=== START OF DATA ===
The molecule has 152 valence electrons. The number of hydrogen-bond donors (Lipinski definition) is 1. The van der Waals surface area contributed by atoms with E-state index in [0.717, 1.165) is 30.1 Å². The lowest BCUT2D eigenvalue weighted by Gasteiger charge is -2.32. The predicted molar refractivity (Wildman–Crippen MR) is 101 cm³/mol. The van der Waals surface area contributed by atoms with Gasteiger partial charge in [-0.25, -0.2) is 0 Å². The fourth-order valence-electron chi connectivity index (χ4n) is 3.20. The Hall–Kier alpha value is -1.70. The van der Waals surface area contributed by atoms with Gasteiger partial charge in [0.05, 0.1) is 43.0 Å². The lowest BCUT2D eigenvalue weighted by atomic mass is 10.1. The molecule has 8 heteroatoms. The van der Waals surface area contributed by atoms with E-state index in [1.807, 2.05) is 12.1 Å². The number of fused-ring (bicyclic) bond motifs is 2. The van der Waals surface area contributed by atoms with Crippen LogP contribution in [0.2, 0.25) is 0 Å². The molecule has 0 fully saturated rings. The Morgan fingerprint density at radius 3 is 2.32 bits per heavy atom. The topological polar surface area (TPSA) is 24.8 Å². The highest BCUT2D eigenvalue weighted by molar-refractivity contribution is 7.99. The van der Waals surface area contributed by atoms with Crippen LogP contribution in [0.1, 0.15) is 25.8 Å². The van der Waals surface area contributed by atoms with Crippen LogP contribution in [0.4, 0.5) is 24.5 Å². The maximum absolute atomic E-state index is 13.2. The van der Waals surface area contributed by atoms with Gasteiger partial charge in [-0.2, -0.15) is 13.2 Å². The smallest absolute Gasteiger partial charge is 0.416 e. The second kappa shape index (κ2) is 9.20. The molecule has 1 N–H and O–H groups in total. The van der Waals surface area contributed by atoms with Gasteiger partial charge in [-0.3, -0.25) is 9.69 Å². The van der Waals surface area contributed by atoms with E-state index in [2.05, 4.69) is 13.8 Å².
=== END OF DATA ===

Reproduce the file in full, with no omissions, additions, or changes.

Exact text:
The molecule has 152 valence electrons. The number of hydrogen-bond donors (Lipinski definition) is 1. The van der Waals surface area contributed by atoms with E-state index in [0.717, 1.165) is 30.1 Å². The lowest BCUT2D eigenvalue weighted by Gasteiger charge is -2.32. The predicted molar refractivity (Wildman–Crippen MR) is 101 cm³/mol. The van der Waals surface area contributed by atoms with Gasteiger partial charge in [-0.25, -0.2) is 0 Å². The fourth-order valence-electron chi connectivity index (χ4n) is 3.20. The Hall–Kier alpha value is -1.70. The van der Waals surface area contributed by atoms with Gasteiger partial charge in [0.05, 0.1) is 43.0 Å². The lowest BCUT2D eigenvalue weighted by atomic mass is 10.1. The molecule has 8 heteroatoms. The van der Waals surface area contributed by atoms with E-state index in [1.807, 2.05) is 12.1 Å². The number of fused-ring (bicyclic) bond motifs is 2. The van der Waals surface area contributed by atoms with Crippen LogP contribution in [0.2, 0.25) is 0 Å². The molecule has 0 fully saturated rings. The Morgan fingerprint density at radius 3 is 2.32 bits per heavy atom. The topological polar surface area (TPSA) is 24.8 Å². The highest BCUT2D eigenvalue weighted by molar-refractivity contribution is 7.99. The van der Waals surface area contributed by atoms with Crippen LogP contribution in [0.1, 0.15) is 25.8 Å². The van der Waals surface area contributed by atoms with Crippen LogP contribution in [0.4, 0.5) is 24.5 Å². The maximum absolute atomic E-state index is 13.2. The van der Waals surface area contributed by atoms with Gasteiger partial charge in [-0.2, -0.15) is 13.2 Å². The smallest absolute Gasteiger partial charge is 0.416 e. The second kappa shape index (κ2) is 9.20. The molecule has 1 N–H and O–H groups in total. The van der Waals surface area contributed by atoms with Gasteiger partial charge in [-0.3, -0.25) is 9.69 Å². The van der Waals surface area contributed by atoms with E-state index in [2.05, 4.69) is 13.8 Å².